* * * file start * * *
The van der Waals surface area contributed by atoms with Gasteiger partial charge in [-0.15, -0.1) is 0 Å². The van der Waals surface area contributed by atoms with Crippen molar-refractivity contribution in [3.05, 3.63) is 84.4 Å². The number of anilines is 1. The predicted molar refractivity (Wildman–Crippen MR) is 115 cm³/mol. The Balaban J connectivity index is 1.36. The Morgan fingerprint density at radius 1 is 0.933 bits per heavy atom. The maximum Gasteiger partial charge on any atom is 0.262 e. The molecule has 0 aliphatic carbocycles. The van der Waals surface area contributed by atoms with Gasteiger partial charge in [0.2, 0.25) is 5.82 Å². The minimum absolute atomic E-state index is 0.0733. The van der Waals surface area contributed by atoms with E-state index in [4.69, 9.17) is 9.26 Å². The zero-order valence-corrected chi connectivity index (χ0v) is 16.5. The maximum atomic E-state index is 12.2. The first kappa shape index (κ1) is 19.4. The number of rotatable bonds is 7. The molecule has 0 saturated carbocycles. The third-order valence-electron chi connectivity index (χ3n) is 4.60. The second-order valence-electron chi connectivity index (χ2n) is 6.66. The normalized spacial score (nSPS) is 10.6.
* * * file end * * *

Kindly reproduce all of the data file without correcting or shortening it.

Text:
The van der Waals surface area contributed by atoms with Gasteiger partial charge in [-0.15, -0.1) is 0 Å². The van der Waals surface area contributed by atoms with Crippen molar-refractivity contribution in [3.05, 3.63) is 84.4 Å². The number of anilines is 1. The predicted molar refractivity (Wildman–Crippen MR) is 115 cm³/mol. The Balaban J connectivity index is 1.36. The Morgan fingerprint density at radius 1 is 0.933 bits per heavy atom. The maximum Gasteiger partial charge on any atom is 0.262 e. The molecule has 0 aliphatic carbocycles. The van der Waals surface area contributed by atoms with Gasteiger partial charge in [0.2, 0.25) is 5.82 Å². The minimum absolute atomic E-state index is 0.0733. The van der Waals surface area contributed by atoms with E-state index in [4.69, 9.17) is 9.26 Å². The zero-order valence-corrected chi connectivity index (χ0v) is 16.5. The maximum atomic E-state index is 12.2. The first kappa shape index (κ1) is 19.4. The number of rotatable bonds is 7. The molecule has 0 saturated carbocycles. The third-order valence-electron chi connectivity index (χ3n) is 4.60. The second-order valence-electron chi connectivity index (χ2n) is 6.66. The normalized spacial score (nSPS) is 10.6.